Have you ever had a heated discussion with someone, and then hours later, upon reflection, thought of the perfect witty retort?  The best way to describe written dialogue is what you wish you’d said in the heat of the moment. It’s clever, witty, and sometimes misleading.

Dialogue Defined

Speaker Attributions tell the reader who is speaking. He said and she said are the most common variety.

A Beat is a description of physical action that can be used to indicate the speaker instead of an attribution.

How to Write Dialogue

Don’t explain your dialogue.  When you follow dialogue with phrases like “he said angrily” or “she said harshly” you are explaining how the character feels. Instead, their feeling should be obvious by the words they say as well as their actions.  Use of an adverb (ly) almost always catches you in the act of explaining dialogue. Instead of an adverb, use a beat of action to convey your characters feelings.

When you are writing speaker attributions, said is always the right choice.  Do not saddle your characters with impossible actions; you cannot beam, smirk or grin a line of dialogue.  Said is akin to punctuation. It disappears on the page. For the sake of variety, you can use beats of action in place of said.

Always place the character’s name or pronoun first in a speaker attribution. Use ‘Sam said’ instead of ‘said Sam’. This is the professional standard for dialogue.

Choose one way to refer to a character in a scene and stick with it.  Don’t use “Detective” the first time and “Jane” a few paragraphs later.  This is one case where shaking it up for the sake of variety can be confusing.  Please note that this is within the confines of single scene, not the entire story.

Avoid ping ponging dialogue by having your characters refer to each other by name in order to eliminate speaker attributions.  This is just plain awkward. Use the speaker attribution or a beat of action.

Use sentence fragments and contractions to make your dialogue sound real.  Dialogue is the one place you can play fast and loose with grammar.

Do not use dialogue to data dump. Having your characters speak like an entry in Wikipedia is not natural. If you have a chunk of background information to reveal, do it piece by piece through both dialogue and exposition.

Let your characters lie to each other, argue and misunderstand each other. Allow your characters to be suspicious of each other, to wonder what the truth is. Real life is never wrapped up in a neat package, so give your characters the chance to disagree and they’ll sound more human.

Do This:

Read your dialogue out loud. Listen to see if it sounds natural, and if you can differentiate the characters in your scene by the words they say. As you listen, you should be able to find places where you stumble over words or places where you need beats of action. If your dialogue sounds stiff, make sure it isn’t announcing information that could be imparted through exposition.

My take on this short informative writing about dialogue:

Well, yes, a couple of good reminder points for the absolute beginning writer (oh wait – that’s me) with two books written and a third being written as I speak, I still consider myself a total beginner. I have actually found a few of the writing lessons interesting. For instance, the Seven Point Story Structure, All About Dialogue, and Revision. I found I was actually committing a few sins in my dialogue that I was not even aware I was doing.  I found this site very to the point with few flourishes of dialogue because, frankly, I need to write.

SHE

 

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She,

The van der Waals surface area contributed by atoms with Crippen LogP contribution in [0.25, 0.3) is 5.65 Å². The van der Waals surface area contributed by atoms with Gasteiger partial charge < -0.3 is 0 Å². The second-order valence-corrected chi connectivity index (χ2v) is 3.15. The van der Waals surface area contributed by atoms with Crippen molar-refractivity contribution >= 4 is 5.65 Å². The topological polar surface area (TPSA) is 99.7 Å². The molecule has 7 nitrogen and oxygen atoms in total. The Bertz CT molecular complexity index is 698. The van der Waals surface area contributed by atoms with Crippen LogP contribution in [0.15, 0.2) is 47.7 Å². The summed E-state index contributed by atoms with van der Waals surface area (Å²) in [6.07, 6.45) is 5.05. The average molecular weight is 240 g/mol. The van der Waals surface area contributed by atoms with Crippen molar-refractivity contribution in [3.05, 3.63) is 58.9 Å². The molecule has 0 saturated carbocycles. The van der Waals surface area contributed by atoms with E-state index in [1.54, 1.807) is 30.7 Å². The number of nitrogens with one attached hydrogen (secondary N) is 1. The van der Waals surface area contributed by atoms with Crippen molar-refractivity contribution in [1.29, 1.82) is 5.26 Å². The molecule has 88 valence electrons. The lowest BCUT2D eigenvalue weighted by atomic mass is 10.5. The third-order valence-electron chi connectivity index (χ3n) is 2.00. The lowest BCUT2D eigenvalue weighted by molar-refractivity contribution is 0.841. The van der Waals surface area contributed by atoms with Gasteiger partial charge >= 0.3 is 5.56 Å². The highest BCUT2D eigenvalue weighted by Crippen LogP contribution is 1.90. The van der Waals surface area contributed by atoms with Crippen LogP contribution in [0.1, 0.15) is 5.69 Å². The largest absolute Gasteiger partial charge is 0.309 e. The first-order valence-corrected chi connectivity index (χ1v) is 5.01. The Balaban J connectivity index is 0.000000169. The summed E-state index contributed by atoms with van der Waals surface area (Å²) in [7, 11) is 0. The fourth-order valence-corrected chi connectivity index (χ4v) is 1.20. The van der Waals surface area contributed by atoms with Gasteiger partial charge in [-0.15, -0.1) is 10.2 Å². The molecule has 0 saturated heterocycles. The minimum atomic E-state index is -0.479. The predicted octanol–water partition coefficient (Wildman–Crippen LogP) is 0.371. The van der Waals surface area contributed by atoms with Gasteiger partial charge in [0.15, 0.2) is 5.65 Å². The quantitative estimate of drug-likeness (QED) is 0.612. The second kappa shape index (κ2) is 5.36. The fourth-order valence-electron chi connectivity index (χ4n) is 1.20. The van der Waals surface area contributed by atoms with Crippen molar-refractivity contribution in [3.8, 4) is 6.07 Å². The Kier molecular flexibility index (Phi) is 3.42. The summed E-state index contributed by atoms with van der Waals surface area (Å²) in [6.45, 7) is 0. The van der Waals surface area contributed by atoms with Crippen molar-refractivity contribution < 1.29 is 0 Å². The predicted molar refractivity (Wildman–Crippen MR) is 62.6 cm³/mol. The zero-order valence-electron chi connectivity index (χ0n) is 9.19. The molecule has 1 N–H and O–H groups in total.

A being unfolding in the light of knowledge,

A child of life forever opening windows,

To the world,

And lighting candles in dark passages,

She,

Searches in clouds of gray for the color of truth,

And the touch of truth upon her soul,

She,

A glistening aura, a tremble with wonder,

At all there is to learn,

To be,

To embrace in the universe.

 

Ecstatic Moments!

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Life has two ecstatic moments,

One when the spirit catches,

The sight of truth,

The other is when it recognizes,

A kindred spirit…

Perhaps it is only in the land of truth

That spirits may,

Discern each other; as it is when they

Are helping each other on,

That they may best hope to arrive.

Guesses at Truth

Dying to Live

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She is weak,

She is strong,

Her  heart beats wildly,

It no longer beats at all,

She can stand tall,

She has no feet at all,

Her tears run rivers,

Her rivers run dry,

She thinks she can live forever,

She knows she going to die,

She  lost all hope,

She  believed in all,

She never not believed,

In what she could have been.

 

SUMMER TANS

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In time I’m going back,

Into waves of memories,

And, suddenly I find,

The Summer sands,

Like a pulse,

Beating out a Summer heat,

And into my senses I breathe,

The frothy, salty air,

And the Sun,

Like a yellow glaze,

Browns my Summer skin,

That mixes well,

With Turquoise seas,

Flowing deep,

And the feeling,

Oh so sweet,

A blend of oceans, sands,

And Summer Tans!

 

MISTY ROSES

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I can walk down garden paths,

And wander through the misty roses,

Until I find a resting place,

Where my love can find me.

I can sit on velvet skirts,

Upon a mossy knoll,

And ponder on the changing skies,

Until my love can find me there.

I can listen to a whip-her-will,

Cry her mournful tune,

And wonder if she lost her love,

As mine was lost to me.

I can lay me down on fragrant beds,

And watch as posies toss their sleepy heads,

Until I dream my heart away,

And wait until my love can find the way.

 

FREE AT LAST

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FREE AT LAST

I am free at last,

My spirit rushes through me,

Like whistling wisps of air,

Swirling through the trees.

And as I leave the earth,

Spiraling so high,

I reach out to touch the sky.

As I blend into a windy world,

Brushed with blue-lit hues,

The timeless winds, rush to me,

To breeze my fears away.

And I find to my surprise,

My spirit’s restless wanderings,

Like a windstorm running through me.

Until, at last it gathers force,

Like a rolling thunder moves,

The heavens to explode,

Into electric rhythms,

Beating in mid-air.